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The Radiology Report Part III

January 15, 2008
Written by: , Filed in: Practice Management
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A carefully crafted report requires as much care as the observation of findings. Both are essential components of our expertise.

The Radiology Report: Impression and Resulting Recommendations.
Stephen R. Baker, MD Special Presentation for Practical Reviews in Radiology

To an extent greater than any other activity in this era of PACS, we as radiologists communicate with referring physicians predominantly through the radiology report. Our written consultation lays bare our demonstration of competence.

Thus, how we frame what we see and interpret defines, in large measure, our ethos in the estimation of referring physicians who are our customers, if you will, in the knowledge of transactions we participate in numerous times each day.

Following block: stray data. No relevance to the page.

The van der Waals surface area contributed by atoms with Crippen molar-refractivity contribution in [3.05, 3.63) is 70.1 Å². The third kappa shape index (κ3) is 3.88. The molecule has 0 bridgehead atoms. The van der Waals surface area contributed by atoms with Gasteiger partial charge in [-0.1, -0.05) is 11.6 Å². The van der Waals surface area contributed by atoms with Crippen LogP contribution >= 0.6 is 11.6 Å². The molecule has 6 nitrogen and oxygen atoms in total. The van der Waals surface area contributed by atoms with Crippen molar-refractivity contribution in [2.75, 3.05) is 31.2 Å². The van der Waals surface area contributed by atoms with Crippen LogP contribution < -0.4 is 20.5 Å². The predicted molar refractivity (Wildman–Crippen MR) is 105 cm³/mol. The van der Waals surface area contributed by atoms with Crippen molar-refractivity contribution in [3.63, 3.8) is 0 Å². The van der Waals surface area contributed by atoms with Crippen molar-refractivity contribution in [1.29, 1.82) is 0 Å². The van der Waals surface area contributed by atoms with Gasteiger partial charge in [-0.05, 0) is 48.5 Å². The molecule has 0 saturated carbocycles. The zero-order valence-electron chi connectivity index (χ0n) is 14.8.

What we write in this report is permanent and we are responsible for everything put in and left out. The report should be journalistic in its aptness and brevity. It should be pertinent, accurate, specific, anatomically correct, incisive in its observations, humanistic in its considerations, and stylistically unobtrusive.

At the same time, it should be free as much as possible of obscurantism. A good rule of thumb is, if you want to be understood by a few, use jargon, but if you don’t want to be misunderstood by many, use English.

Things to avoid in the report are nonspecific words like “some” and “aspect”; euphemisms, like “unremarkable,” neologisms like “hyperdensity,” and non-informative phrases such as “the ET tube is in good position.” A carefully crafted report requires as much care as the observation of findings. Both are essential components of our expertise.

Author: Stephen R. Baker, MD

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